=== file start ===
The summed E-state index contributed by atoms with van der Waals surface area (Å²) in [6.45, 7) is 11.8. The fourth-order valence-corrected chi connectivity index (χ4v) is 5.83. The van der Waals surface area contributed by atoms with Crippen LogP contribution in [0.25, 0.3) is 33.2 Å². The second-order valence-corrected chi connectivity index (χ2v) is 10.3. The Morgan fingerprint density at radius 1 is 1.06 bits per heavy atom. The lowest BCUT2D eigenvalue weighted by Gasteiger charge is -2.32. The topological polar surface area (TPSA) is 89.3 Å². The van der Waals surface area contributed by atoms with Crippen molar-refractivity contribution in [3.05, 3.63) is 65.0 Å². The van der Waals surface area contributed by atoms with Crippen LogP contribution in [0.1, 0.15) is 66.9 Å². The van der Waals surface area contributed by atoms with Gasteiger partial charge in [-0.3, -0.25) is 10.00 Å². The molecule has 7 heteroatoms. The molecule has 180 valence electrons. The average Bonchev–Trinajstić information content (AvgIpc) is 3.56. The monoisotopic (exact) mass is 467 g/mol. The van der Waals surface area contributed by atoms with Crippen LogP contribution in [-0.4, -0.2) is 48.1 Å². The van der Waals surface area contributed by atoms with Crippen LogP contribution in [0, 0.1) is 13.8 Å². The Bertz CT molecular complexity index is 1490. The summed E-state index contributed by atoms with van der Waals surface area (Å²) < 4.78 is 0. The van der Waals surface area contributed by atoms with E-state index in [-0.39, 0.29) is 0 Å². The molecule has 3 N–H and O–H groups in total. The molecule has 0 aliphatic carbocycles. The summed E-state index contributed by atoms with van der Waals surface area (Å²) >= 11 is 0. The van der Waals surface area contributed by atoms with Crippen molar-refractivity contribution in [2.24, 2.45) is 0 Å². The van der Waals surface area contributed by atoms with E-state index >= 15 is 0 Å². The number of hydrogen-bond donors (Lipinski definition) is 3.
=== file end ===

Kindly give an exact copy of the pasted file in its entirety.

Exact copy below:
The summed E-state index contributed by atoms with van der Waals surface area (Å²) in [6.45, 7) is 11.8. The fourth-order valence-corrected chi connectivity index (χ4v) is 5.83. The van der Waals surface area contributed by atoms with Crippen LogP contribution in [0.25, 0.3) is 33.2 Å². The second-order valence-corrected chi connectivity index (χ2v) is 10.3. The Morgan fingerprint density at radius 1 is 1.06 bits per heavy atom. The lowest BCUT2D eigenvalue weighted by Gasteiger charge is -2.32. The topological polar surface area (TPSA) is 89.3 Å². The van der Waals surface area contributed by atoms with Crippen molar-refractivity contribution in [3.05, 3.63) is 65.0 Å². The van der Waals surface area contributed by atoms with Crippen LogP contribution in [0.1, 0.15) is 66.9 Å². The van der Waals surface area contributed by atoms with Gasteiger partial charge in [-0.3, -0.25) is 10.00 Å². The molecule has 7 heteroatoms. The molecule has 180 valence electrons. The average Bonchev–Trinajstić information content (AvgIpc) is 3.56. The monoisotopic (exact) mass is 467 g/mol. The van der Waals surface area contributed by atoms with Crippen LogP contribution in [-0.4, -0.2) is 48.1 Å². The van der Waals surface area contributed by atoms with Crippen LogP contribution in [0, 0.1) is 13.8 Å². The Bertz CT molecular complexity index is 1490. The summed E-state index contributed by atoms with van der Waals surface area (Å²) < 4.78 is 0. The van der Waals surface area contributed by atoms with E-state index in [-0.39, 0.29) is 0 Å². The molecule has 3 N–H and O–H groups in total. The molecule has 0 aliphatic carbocycles. The summed E-state index contributed by atoms with van der Waals surface area (Å²) >= 11 is 0. The van der Waals surface area contributed by atoms with Crippen molar-refractivity contribution in [2.24, 2.45) is 0 Å². The van der Waals surface area contributed by atoms with E-state index >= 15 is 0 Å². The number of hydrogen-bond donors (Lipinski definition) is 3.